Day 6: A day of a saint
Merry Christmas

Day 6: A day of a saint

On the 6th day is St. Nicholas Day. Do you know the story why we put the presents in front of the door? In some regions we also put the presents in the shoes or boots. The story comes from Greece and my father told it to me when I was little. Whether it is true or not, we will never know - but that is not the point. But read it for yourself ...

A long time ago, Greece was occupied by the Turks. The Turks had regents they called sultans and spread them all over the country so they could collect taxes and force people to work. When foreign people have power over other people they do not know, they have no relationship with them and can become very cruel. This is what happened in a city where the sultan stole from his subjects and made them so poor that they had nothing to live on. While the sultan partied, gambled and enjoyed himself every night, the people outside the palace died of hunger.
One day a wanderer came through the village and sat down at the well. There the wanderer was asked who he was and what he wanted. He explained that he was just passing through and did not want to stay long.
He saw the misery that was there and asked what had happened. They explained to him that the Sultan had not only levied too many taxes, but had also exploited the people through fraud and gambling so that they could barely survive. The Sultan had taken everything from them, whether it was money, gold or other possessions.
The wanderer listened to all these stories, and when it became late, he packed his things and went to the palace.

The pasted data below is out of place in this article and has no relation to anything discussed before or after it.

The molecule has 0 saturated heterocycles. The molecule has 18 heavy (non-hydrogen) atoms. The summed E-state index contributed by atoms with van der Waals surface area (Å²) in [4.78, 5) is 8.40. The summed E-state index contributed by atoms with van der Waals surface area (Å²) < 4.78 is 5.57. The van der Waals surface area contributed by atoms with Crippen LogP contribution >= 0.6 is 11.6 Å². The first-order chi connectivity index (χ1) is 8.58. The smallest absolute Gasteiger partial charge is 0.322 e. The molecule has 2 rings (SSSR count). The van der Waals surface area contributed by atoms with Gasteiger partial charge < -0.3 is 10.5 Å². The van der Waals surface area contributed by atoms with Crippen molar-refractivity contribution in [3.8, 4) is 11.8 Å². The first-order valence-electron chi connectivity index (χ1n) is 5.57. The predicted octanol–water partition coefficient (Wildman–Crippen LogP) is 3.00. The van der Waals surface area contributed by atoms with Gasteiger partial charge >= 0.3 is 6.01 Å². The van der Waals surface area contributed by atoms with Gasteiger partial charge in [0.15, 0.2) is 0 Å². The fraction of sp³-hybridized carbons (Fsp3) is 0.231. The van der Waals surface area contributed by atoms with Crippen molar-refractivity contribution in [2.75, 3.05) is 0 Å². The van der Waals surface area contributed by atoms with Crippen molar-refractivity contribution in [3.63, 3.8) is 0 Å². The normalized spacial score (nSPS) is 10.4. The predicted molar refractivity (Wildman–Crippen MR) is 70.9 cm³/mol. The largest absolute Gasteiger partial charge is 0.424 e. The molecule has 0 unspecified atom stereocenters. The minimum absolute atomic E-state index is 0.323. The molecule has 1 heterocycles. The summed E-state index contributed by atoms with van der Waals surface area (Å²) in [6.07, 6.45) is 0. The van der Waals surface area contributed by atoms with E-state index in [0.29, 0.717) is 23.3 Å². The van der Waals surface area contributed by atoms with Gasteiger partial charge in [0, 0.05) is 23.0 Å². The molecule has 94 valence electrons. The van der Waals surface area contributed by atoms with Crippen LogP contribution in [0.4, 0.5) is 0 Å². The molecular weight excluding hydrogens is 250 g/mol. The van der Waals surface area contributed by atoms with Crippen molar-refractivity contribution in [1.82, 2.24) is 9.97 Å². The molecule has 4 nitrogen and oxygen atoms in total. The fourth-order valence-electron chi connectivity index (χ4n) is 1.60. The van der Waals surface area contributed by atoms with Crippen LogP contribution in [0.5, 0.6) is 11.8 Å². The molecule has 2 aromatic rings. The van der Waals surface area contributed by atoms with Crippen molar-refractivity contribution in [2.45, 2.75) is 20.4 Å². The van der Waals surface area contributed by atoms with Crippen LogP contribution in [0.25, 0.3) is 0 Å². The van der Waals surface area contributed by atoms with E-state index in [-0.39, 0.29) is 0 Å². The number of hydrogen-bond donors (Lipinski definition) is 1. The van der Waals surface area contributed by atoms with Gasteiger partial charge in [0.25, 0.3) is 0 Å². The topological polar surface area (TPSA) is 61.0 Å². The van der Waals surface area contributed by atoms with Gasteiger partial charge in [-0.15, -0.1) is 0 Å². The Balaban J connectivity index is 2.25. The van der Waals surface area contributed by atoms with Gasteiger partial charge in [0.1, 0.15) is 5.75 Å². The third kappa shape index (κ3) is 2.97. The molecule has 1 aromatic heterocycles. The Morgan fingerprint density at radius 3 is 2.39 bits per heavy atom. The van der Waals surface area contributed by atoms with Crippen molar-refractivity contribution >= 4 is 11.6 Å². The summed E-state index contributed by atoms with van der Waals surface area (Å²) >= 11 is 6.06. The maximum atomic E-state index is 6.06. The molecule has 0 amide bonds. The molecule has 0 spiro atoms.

He went to the servants and asked if the Sultan would dare to play a game with him, because unlike the residents, he would be a challenge.
This pleased the Sultan, and he accepted the offer, and they played half the night. The wanderer was very skilled and through all the stories of the people he knew what to look for and what strategy to use. The Sultan lost everything - everything he had laboriously taken from the villagers and much more. The servants saw that the Sultan had lost, that he no longer had any power over them, and chased him out of the city ... but no one knew what to do now. The Wanderer wanted to give the people back their wealth, but no one knew who owned what anymore. So the wanderer had the cooks woken up by the sultan and brought to him. He ordered them to make a large amount of dough that would be enough for all the inhabitants of the city. When they finished making the dough and divided it into small pieces to bake the dough, the wanderer had them divide up all the jewels, money, gold and other riches and put them in the pieces of dough to bake. When one was finished, he had the servants distribute these loaves all around the door. (in some stories they were also hidden in the shoes or boots).
After everything was distributed, the wandering man wanted to move on. The servants asked him where he wanted to go, he still had so much wealth there. He answered that he could not buy himself free with the wealth and that it was only a burden ... Then he went away. The next morning, when the people were carrying to the door, all had something to eat ... After cutting it open, they saw the surprise that had been prepared for them. But no one ever saw the wandering man again, and no one could thank him.

This story is told in Greece in this way or somewhat modified ... whether it is the Greek Santa Claus "Agios Vassilis" - translated from ancient Greek: The Holy King - or not, I cannot say. It is also a different story than the one of Saint Nicholas. But that does not matter, because sometimes a beautiful story is a beautiful story ...

In this sense ...

Have a nice St. Nicholas Day